Of all the ways a team can win a ballgame, a walk-off homer has to rank right up there. Nolan Reimold's two-run homer to win the game in the 10th against Chicago last night was certainly exciting.
The longball is fun and the Orioles are hitting their fair share. Consider these numbers:
* The Orioles have now hit 134 homers on the year and that is one more than last year's team hit all season. They are on a pace to hit 190 homers, which would be the most by an Orioles team since the 1997 squad hit 196.
* Since June 1, the Orioles 86 homers leads the majors. They have hit two or more homers in 27 of 61 games since then.
* The Orioles became the first team in the majors this year to have three players with 20 or more homers.
* The Orioles and Toronto are the only two American League clubs to have 10 or more homers from their shortstop and third baseman.
But all those homers have not translated into wins. While the Orioles rank fourth in the AL in home runs, they rank last in the AL in wins.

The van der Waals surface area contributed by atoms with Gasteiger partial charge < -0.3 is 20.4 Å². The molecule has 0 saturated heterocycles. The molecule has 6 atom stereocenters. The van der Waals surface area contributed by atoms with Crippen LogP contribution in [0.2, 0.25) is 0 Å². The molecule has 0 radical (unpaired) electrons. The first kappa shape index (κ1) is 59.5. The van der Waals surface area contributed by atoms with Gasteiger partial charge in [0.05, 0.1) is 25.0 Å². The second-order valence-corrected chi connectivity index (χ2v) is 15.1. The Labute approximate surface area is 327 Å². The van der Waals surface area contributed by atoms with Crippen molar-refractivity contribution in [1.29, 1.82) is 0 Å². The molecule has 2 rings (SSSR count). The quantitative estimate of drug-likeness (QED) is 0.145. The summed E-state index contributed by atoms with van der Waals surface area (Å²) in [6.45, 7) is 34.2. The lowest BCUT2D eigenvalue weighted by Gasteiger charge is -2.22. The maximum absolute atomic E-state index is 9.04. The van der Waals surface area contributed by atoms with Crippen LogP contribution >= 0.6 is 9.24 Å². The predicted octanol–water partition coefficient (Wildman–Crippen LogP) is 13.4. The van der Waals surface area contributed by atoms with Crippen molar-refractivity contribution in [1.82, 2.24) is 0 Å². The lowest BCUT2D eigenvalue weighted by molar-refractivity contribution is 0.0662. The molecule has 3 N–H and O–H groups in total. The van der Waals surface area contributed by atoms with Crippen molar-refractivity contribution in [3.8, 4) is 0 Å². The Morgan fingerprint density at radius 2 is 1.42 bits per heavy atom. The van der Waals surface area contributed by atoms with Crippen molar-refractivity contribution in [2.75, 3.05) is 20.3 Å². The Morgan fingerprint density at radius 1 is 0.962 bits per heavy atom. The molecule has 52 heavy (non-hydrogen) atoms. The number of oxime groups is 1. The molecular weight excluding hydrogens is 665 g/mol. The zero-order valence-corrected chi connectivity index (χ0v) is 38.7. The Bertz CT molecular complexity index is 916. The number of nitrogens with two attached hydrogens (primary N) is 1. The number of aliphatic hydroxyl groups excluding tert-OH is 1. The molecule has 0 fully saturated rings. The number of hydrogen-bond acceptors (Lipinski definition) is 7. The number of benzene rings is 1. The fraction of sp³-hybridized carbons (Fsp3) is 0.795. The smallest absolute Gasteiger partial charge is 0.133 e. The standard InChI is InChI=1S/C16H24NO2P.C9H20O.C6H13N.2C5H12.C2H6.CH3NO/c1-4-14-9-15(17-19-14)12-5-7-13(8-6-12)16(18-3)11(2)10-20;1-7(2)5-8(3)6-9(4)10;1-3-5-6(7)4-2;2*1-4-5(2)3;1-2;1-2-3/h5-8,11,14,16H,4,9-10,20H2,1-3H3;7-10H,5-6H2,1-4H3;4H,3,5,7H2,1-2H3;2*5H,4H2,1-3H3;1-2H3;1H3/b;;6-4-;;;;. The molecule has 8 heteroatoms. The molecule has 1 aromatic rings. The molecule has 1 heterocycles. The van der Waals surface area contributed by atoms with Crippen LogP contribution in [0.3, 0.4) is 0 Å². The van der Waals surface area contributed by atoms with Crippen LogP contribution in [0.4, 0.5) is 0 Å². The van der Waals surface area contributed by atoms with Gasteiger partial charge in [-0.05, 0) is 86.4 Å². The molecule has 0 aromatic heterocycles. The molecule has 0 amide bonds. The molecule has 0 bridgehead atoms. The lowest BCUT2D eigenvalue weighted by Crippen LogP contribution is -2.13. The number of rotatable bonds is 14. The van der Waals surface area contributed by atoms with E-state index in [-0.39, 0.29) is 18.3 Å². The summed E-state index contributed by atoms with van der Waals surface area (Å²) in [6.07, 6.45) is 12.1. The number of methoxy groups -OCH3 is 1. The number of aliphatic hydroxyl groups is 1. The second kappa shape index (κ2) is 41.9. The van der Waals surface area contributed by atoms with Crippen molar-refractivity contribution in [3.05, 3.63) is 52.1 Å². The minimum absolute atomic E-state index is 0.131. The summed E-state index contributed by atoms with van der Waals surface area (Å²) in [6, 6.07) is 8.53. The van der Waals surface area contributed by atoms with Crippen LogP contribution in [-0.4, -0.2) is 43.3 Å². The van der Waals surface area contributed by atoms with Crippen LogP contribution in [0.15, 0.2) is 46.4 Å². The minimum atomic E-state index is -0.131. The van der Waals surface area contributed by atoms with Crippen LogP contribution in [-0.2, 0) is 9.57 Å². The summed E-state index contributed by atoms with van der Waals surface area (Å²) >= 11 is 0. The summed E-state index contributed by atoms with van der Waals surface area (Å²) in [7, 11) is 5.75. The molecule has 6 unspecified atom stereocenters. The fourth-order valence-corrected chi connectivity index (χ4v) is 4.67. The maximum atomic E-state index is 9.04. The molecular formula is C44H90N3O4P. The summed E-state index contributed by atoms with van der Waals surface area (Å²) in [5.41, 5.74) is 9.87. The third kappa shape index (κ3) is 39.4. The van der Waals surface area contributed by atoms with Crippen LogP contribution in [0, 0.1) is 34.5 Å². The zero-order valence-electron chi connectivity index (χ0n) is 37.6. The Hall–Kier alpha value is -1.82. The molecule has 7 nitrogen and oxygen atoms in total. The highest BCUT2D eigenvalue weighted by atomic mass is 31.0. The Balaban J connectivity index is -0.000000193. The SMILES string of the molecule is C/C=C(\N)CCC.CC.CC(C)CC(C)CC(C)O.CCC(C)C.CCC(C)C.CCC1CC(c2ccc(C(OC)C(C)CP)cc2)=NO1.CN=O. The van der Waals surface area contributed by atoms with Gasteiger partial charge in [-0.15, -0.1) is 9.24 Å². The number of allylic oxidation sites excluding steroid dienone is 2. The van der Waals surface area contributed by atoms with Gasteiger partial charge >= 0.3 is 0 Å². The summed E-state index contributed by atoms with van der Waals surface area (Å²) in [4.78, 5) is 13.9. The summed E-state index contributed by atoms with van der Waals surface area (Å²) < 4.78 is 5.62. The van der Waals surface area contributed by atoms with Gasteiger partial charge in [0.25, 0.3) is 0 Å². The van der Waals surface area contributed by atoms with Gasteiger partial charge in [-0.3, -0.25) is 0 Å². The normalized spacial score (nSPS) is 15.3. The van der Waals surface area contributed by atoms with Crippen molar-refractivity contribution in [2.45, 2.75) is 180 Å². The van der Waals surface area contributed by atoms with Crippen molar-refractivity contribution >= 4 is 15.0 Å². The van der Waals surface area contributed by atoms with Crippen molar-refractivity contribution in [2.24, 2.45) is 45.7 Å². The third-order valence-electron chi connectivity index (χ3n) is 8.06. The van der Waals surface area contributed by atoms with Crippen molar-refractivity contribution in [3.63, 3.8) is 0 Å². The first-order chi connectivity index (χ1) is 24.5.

They do lead the majors in homers since June 1, but have a record of 21-40 in that time. They have a losing record this year in games where they hit a homer at 38-43.
You would be right to say that poor pitching is the bigger reason for the losing than hitting home runs.
Hitting homers is not a bad thing. But I do think homers can be overrated. The Orioles are scoring a little more this year, averaging 4.1 runs per game, up from last season's 3.8 mark.
But I prefer an offense that has variety. It has some players with speed, some gap-to-gap hitters that crank out a lot of doubles and has some high on-base percentage players that draw walks and work the count. A good offense features solid situational hitting.
The Orioles offense could definitely use more players that work the count, take pitches and escalate a starter's pitch count, thereby hastening a teams' move to its bullpen.
The home runs are nice. An offense with variety would probably produce more runs and wins, though.